scanning the roadway at the time, Trial Tr. (Morning)
48:13-49:1, though Lomec of course argues that Forero was not
paying enough attention.
around 2:48 p.m., Lomec started to walk northbound across
Lake Street. Parties’ Proposed Pretrial Order at 3
(Stipulation 2); Lomec Dep. 25:14-19, 27:18-23, 28:13-17. He
claims he looked both ways for oncoming traffic, but did not
see any cars. Lomec Dep. 27:24-25, 28:1-9, 29:1-6, 30:18-20.
According to Lomec, he then took several steps (somewhere
between five and eight) into the intersection. Id.
28:11-25. Forero argues that Lomec did not cross at the
intersection, and in fact walked into Forero’s car. At
Lomec’s deposition, Lomec testified that he had just
passed one of the “El” beams and was stepping
forward with his right foot into the eastbound traffic lane
when he collided with Forero. Id. 28:13-25, 31:1-8;
Pl.’s Exh. 1 (photo with “X” marking where
Lomec contends accident occurred). Lomec testified that
Forero’s tire rolled over Lomec’s right foot,
causing Lomec to fall to the ground. Lomec Dep. 31:1-8.
Lomec’s face, chest, and hands all hit the ground, and
Lomec landed about five to six feet away. Id. Forero
did not see Lomec before or during the collision. The first
time Forero saw Lomec was after the collision, when Lomec was
already on the ground. Trial Tr. (Morning) 42:13-22,
the accident, Forero immediately pulled over, got out, and
checked on Lomec. Id. 52:6-53:15. Forero did not see
any blood, did not notice Lomec hobbling, and did not find
Lomec to be impaired in any way. Id. 56:5-12. Forero
asked Lomec if he needed any medical treatment. Id.
53:9-15. Lomec said he was fine. Id. 57:3-9; Lomec
Dep. 34:17-25. Forero never identified himself as an F.B.I.
agent, but Forero did tell Lomec that he would need to report
the accident because he was driving a company car. Lomec Dep.
35:5-9; Trial Tr. (Morning) 56:13-21, 57:25-58:2. Forero then
asked Lomec for some identifying information. According to
Forero, Lomec was initially hesitant to share any information
with Forero, but after several minutes of “cajoling,
” agreed to do so. Trial Tr. (Morning) 57:10-13,
60:20-25. (Lomec did not mention any hesitancy on his part
related to exchanging information, see generally
Lomec Dep., but he was not directly asked during the
deposition.) Forero gathered the following information from
Lomec: Lomec’s name, address, date-of-birth, two
telephone numbers, and identification card number. Forero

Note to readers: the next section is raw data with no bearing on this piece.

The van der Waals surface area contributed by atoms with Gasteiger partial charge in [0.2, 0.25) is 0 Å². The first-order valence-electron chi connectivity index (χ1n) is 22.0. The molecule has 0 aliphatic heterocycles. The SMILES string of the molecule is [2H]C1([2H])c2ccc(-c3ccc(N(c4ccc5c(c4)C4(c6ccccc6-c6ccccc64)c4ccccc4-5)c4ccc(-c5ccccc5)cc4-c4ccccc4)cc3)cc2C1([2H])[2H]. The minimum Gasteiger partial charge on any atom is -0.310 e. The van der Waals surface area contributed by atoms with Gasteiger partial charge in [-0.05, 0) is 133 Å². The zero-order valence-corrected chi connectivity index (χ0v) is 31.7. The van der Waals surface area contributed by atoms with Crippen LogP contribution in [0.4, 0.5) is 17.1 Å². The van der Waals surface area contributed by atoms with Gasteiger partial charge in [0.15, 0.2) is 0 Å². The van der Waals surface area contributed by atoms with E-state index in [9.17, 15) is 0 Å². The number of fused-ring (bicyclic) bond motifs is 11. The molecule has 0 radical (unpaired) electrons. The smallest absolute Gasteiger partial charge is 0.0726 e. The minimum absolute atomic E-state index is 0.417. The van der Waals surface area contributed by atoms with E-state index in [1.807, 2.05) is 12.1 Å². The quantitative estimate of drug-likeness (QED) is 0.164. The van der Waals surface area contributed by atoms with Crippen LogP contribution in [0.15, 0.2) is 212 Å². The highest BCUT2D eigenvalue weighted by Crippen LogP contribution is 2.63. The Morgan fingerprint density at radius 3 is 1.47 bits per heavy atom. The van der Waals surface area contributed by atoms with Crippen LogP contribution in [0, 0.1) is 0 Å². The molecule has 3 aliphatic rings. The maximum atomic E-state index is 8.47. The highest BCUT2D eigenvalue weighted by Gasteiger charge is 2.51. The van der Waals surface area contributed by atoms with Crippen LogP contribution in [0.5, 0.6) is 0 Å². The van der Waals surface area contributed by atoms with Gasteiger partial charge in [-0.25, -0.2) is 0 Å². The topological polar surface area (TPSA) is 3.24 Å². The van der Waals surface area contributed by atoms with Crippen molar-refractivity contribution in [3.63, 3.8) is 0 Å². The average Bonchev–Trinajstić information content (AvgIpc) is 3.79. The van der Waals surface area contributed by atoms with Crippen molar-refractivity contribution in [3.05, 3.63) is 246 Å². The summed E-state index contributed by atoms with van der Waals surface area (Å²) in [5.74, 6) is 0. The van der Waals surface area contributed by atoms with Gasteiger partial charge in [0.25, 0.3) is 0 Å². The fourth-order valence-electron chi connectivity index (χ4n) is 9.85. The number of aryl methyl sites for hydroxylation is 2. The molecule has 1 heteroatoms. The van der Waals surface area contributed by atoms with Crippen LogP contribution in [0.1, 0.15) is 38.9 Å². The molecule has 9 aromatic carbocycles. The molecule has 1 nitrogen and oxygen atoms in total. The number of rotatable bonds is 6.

wrote this information down on a piece of paper at the
accident site, along with the date (“12/15/09”),
time (“2:48 pm”), intersection
(“Lake/Francisco”), and make, model, and license
plate number of his vehicle (“231 6642 Ford
Taurus”). Def.’s Exh. 6, Forero Handwritten
Note; Trial Tr. (Morning) 62:7-64:24. Lomec then left on
foot. Forero testified that throughout his interactions with
Lomec, Lomec was both polite and cordial. Trial Tr. (Morning)
Lomec left, Forero moved his car onto Francisco Avenue and
called his squad secretary, Peg Kelley, to let her know that
he had been in an accident. Trial Tr. (Morning) 70:1-8;
Pl.’s Exh. 4, Nextel Invoice at 1. Forero made this
call at 2:52 p.m., around four minutes after the accident
supposedly occurred. Trial Tr. (Morning) 70:9-71:19. The call
lasted for three minutes and nine seconds. Nextel Invoice at
1. Forero then took five photographs of the accident
site, including two photographs of the intersection, one of
what appears to be the unmarked crosswalk, and two of his
car. Def.’s Exh. 5, Five Photographs of Scene; Trial
Tr. (Morning) 79:7-15; R. 111, Trial Tr. (Afternoon)
109:18-111:4. The only visible damage to Forero’s car
was to the right side mirror, which can be seen dangling down
in two of the photographs. Five Photographs of Scene at 3, 5;
Trial Tr. (Afternoon) 110:22-111:4. Forero stated that he
took these photographs to have some evidence of the location
of the accident. Trial Tr. (Morning) 80:13-16.
then left the accident site and went to the police station.
Trial Tr. (Morning) 81:11-13. He spoke to an on-duty officer
and told the officer about the accident, id. 82:1-3;
that officer then prepared an Illinois Traffic Crash Report.
Pl.’s Exh. 18, 12/15/09 Illinois Traffic Crash Report.
Forero was familiar with these crash reports from his time
with the Chicago Police Department. Before becoming an F.B.I.
agent, Forero served as a Chicago Police Officer for six
years (from 1998 to 2004). Trial Tr. (Morning) 27:24-28:3,
29:20-25. Forero estimated that, when he was a police
officer, he probably filled out around 50 to 100 of these